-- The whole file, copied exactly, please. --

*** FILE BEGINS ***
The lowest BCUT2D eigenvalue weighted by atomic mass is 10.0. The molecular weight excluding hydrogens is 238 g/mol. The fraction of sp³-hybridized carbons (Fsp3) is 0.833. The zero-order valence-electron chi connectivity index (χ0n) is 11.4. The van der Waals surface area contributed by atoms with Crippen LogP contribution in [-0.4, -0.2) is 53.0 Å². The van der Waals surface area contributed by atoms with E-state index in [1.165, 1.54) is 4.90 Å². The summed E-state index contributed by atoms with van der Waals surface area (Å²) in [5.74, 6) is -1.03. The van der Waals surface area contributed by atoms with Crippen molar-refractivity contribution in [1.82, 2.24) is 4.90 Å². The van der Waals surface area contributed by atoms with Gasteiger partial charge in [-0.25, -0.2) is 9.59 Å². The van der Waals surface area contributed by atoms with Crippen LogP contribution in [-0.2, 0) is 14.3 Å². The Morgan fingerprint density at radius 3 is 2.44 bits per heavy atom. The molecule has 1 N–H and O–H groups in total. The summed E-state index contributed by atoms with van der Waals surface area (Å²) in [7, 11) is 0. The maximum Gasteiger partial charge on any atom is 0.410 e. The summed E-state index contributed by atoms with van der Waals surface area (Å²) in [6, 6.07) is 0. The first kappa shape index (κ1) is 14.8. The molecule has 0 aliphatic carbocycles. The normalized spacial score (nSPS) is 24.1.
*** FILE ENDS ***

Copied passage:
The lowest BCUT2D eigenvalue weighted by atomic mass is 10.0. The molecular weight excluding hydrogens is 238 g/mol. The fraction of sp³-hybridized carbons (Fsp3) is 0.833. The zero-order valence-electron chi connectivity index (χ0n) is 11.4. The van der Waals surface area contributed by atoms with Crippen LogP contribution in [-0.4, -0.2) is 53.0 Å². The van der Waals surface area contributed by atoms with E-state index in [1.165, 1.54) is 4.90 Å². The summed E-state index contributed by atoms with van der Waals surface area (Å²) in [5.74, 6) is -1.03. The van der Waals surface area contributed by atoms with Crippen molar-refractivity contribution in [1.82, 2.24) is 4.90 Å². The van der Waals surface area contributed by atoms with Gasteiger partial charge in [-0.25, -0.2) is 9.59 Å². The van der Waals surface area contributed by atoms with Crippen LogP contribution in [-0.2, 0) is 14.3 Å². The Morgan fingerprint density at radius 3 is 2.44 bits per heavy atom. The molecule has 1 N–H and O–H groups in total. The summed E-state index contributed by atoms with van der Waals surface area (Å²) in [7, 11) is 0. The maximum Gasteiger partial charge on any atom is 0.410 e. The summed E-state index contributed by atoms with van der Waals surface area (Å²) in [6, 6.07) is 0. The first kappa shape index (κ1) is 14.8. The molecule has 0 aliphatic carbocycles. The normalized spacial score (nSPS) is 24.1.